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Child mental health: is it in crisis?
Child mental health: is it in crisis?

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2.4 Supporting Lily and her parents

Read the last part of the case study of Lily below.

Case study: Lily

Lily’s GP refers her to CAMHS and when Lily’s parents ask what treatment will include, the GP says it will likely be cognitive behavioural therapy (CBT). CBT is a form of therapy that consists of both behavioural components (i.e. understanding and making strategic changes to behaviours/activities) and cognitive components (i.e. making sense of and shaping/changing thinking patterns/cognitions). The evidence base supports CBT use for child anxiety issues, as it is an effective treatment given its focus on both the cognitive and behavioural aspects of her clinical presentation (National Institute for Health and Care Excellence/NICE, 2013). CBT is frequently employed in CAMHS, including in specific formats such as manualised (specially formulated and structured) versions of treatment (Merry et al., 2020). This approach is then well suited to CAMHS, because for many clinicians working in the field their training in empirically supported treatments takes place after qualifying, either informally on the job or via courses which support a manualised approach (Merry et al., 2020). Note that Lily is fortunate to live in an area where she is seen fairly promptly by her local CAMHS, which is not always the case.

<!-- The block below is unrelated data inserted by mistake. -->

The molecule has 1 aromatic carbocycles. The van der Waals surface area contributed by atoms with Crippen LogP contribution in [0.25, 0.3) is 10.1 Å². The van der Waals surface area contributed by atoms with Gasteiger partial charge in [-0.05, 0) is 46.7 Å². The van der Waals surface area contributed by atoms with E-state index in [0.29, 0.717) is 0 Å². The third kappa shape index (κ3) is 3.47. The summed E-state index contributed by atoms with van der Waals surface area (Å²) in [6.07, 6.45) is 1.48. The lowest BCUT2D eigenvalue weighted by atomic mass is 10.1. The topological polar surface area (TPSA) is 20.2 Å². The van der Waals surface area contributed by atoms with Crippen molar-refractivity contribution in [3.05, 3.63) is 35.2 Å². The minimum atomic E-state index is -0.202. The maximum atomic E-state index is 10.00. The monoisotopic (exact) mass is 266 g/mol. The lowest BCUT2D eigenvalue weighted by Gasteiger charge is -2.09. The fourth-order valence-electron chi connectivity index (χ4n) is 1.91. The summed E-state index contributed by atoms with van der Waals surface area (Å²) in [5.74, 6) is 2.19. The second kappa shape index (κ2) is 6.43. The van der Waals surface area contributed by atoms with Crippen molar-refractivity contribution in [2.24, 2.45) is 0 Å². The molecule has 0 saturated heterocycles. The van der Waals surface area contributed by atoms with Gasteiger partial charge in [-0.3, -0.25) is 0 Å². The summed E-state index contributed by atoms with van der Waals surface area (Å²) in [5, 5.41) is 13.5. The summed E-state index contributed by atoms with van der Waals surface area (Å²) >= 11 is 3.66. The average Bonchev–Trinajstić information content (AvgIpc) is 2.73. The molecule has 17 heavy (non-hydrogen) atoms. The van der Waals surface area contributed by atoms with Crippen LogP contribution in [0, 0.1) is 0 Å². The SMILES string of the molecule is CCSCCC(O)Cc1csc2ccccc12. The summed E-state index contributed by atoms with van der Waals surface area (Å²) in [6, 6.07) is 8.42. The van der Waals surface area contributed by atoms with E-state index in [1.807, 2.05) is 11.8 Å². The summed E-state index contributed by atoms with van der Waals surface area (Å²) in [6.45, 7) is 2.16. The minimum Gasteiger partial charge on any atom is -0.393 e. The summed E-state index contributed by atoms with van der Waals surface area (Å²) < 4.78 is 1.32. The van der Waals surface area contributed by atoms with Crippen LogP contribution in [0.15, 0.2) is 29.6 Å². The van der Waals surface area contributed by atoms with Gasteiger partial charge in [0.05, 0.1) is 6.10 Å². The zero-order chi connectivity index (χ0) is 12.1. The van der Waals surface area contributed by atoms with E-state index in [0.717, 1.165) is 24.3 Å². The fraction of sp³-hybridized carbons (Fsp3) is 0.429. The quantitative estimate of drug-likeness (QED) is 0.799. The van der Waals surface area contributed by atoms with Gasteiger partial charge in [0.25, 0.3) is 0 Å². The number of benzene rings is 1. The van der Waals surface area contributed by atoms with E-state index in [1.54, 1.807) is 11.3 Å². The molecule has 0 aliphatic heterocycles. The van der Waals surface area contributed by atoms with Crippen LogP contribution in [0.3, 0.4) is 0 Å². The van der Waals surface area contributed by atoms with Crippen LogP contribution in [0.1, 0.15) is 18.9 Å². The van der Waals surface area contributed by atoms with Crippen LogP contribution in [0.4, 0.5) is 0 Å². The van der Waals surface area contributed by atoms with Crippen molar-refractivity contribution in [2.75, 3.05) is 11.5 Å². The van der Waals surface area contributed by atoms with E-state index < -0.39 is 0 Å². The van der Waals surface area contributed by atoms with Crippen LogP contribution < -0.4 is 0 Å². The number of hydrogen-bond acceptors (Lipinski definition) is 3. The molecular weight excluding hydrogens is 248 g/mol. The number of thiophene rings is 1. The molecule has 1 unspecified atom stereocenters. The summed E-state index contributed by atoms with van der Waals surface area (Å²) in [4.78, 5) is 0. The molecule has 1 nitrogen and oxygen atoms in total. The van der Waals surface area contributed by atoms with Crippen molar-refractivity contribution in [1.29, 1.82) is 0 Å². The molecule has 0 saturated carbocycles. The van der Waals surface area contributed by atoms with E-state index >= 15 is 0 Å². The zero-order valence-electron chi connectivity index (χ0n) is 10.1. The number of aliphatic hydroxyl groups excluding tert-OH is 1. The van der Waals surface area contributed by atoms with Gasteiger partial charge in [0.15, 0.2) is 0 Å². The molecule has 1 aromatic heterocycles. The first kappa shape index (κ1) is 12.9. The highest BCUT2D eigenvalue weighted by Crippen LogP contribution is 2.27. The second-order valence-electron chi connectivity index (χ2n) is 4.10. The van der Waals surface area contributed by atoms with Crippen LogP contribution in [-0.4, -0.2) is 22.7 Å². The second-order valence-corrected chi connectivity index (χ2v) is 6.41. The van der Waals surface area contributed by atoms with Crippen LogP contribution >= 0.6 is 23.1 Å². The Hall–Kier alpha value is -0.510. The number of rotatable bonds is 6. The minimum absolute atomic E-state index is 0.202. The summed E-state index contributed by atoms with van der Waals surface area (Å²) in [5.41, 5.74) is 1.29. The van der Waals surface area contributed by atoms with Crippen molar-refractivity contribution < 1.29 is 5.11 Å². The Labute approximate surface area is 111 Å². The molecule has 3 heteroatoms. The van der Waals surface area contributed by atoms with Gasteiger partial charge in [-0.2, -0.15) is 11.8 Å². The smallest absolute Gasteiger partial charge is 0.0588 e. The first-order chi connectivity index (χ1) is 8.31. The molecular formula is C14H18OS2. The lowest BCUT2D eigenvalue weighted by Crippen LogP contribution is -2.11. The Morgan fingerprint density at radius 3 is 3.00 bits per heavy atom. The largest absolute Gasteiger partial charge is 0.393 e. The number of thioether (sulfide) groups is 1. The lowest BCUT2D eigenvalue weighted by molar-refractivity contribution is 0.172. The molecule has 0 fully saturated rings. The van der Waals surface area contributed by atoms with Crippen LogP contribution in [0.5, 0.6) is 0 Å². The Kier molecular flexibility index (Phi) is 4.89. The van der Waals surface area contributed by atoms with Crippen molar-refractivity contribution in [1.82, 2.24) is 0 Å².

The case study above notes how Lily is supported by her family doctor, but parents also need to consider their own wellbeing. In the next activity you will listen to a parent talk about their experience of supporting her child who refused to go school.

Activity 4 How to cope when your child can’t

Timing: Allow about 15 minutes

‘All in the Mind’ is a BBC Radio 4 Open University–BBC co-produced series. Listen to the following audio where a parent (Ursula) and clinician (Roz) talk to the presenter (Claudia Hammond) about how to cope when your child can’t. Note down who is responsible in situations when a child refuses to go to school and the strategies cited that can help parents cope.

Access the audio at the following link and listen from 05:46 (‘And that was something …’) to 09:38 (’... does multi-tasking help you or not help you?’).

How to cope when your child can’t [Tip: hold Ctrl and click a link to open it in a new tab. (Hide tip)]

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Answers will vary, but Ursula estimated with a child who was 11 at the time (i.e. younger than Lily) that the responsibility for her child going to school wasn’t entirely hers (or that of parents generally). However, the responsibility is spread across the parents (who she estimated are about one-third responsible), the child and their school. Ursula queried whether it was necessary for a child to be happy all the time (i.e. this isn’t realistic) and it was identified that there are ‘no quick fixes’. Instead, parents need to find out what works for them – including the use of appropriate boundaries.